Passing Through: On Leonard Cohen

To mark the appearance of Leonard Cohen’s “Begin Again in our Summer issue, we’re publishing a series of short reflections on his life and work.

When Leonard Cohen starts singing “Passing Through” on his 1973 Live Songs album, he sounds tentative, like a child who’s been asked to sing a song he learned at school in front of a party of adults. “I saw Jesus on the cross, on a hill called calvary … ” On the record his voice is faint—I’ve spent twenty years turning up the volume—and he sings so casually that it sounds like he really might have seen the crucified Christ, and asked him, deadpan and impertinent, “Do you hate mankind, for what he’s done to you?” Jesus has a pretty mellow, Jesus-like response, delivered in Cohen’s increasingly confident baritone: “He said ‘Talk of love not hate—things to do, it’s getting late.’” He is, like the rest of the Biblical and historical characters Cohen will encounter throughout the song, only passing through. Compare Cohen’s line readings to the declamatory, bugged-out delivery that Dylan gives to the opening lines of his bible pastiche “Highway 61 Revisited.” Cohen is calm, weary, a little resigned; Dylan is providing color commentary at the Belmont Stakes.

Cohen didn’t write “Passing Through,” something I didn’t know until a week ago. The gentle, straightforward melody and slightly hokey lyrics about George Washington and Franklin Roosevelt probably should have given it away as the product of a forties folk socialist songbook that it is, but with Cohen, it’s often hard to be sure what level of irony, if any, we’re dealing with. “Passing Through” builds in strength and spirit as it goes along, Cohen’s perfectly ramshackle country band and backup singers providing a reasonable and sincere-seeming simulacrum of a gospel revival. He puts some extra oomph into the climactic, clumsy sentiment: “Yankee, Russian, white or tan / He said a man is still a man / We’re all on one road, and we’re only passing through.” The audience claps along on the final chorus. Does he mean it? At least as much as Roger McGuinn and Gram Parsons mean it when they sing that they “like the Christian life.” Which is to say, absolutely, for the length of the song.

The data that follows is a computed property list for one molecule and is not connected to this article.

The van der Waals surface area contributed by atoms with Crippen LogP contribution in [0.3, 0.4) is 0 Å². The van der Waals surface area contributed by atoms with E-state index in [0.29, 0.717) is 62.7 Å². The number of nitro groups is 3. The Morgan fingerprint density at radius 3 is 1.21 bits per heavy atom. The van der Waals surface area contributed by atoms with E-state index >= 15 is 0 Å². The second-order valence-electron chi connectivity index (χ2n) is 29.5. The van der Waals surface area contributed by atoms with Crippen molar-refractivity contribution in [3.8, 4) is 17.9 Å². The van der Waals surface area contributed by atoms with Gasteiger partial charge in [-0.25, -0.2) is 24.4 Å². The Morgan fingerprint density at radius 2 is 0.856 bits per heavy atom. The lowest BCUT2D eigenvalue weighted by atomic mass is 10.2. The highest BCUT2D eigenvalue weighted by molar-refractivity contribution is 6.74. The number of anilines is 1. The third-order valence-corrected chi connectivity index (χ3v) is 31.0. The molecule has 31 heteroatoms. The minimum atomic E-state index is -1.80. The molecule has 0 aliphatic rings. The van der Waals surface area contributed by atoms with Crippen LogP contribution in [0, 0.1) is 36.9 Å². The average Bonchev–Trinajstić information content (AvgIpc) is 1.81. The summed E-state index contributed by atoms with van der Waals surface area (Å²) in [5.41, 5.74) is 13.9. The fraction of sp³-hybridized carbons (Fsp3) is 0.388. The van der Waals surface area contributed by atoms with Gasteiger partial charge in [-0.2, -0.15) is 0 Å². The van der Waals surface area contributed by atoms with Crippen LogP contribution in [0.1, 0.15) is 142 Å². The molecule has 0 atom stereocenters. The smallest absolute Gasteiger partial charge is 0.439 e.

The song’s feverish, distended mirror image, “Please Don’t Pass Me By (A Disgrace)” appears on side two of Live Songs. I’ve always heard it, because of its placement and linguistic echo, as a response to “Passing Through.” Another sing-along, it replaces the earlier song’s sanguine assurance that all suffering is temporary with an urgent and disturbed plea not to let things go, to remain alert to the world’s agony and injustice, from a blind man on the corner in New York City to “the Jews and the Gypsies and the smoke that they made.” He vamps and ad-libs for almost thirteen minutes. Things get increasingly personal and intense as the song goes on: “I know that you still think there’s somebody else. I know that these words aren’t yours. But I tell you, friends, one day, you’re gonna get down on your knees. You’re gonna get down on your knees … ” He repeats this nine times, then hollers the chorus in desperation as his backup singers half-heartedly try to cushion the mood with their harmonies. The performance segues into a self-annihilating monologue directed at the audience: “My friends, take my dignity. Take my form. Take my style. Take my honor. Take my courage. Take my time, take my time … ” He sounds like a man in crisis, clinging to something slipping away. As the song peters out, the band and singer exhausted, the audience roars.

I don’t doubt, in this case, his level of sincerity. It was the third time he’d played the song live, and he never played it again.

Andrew Martin is the author of the novel Early Work and the story collection Cool for America.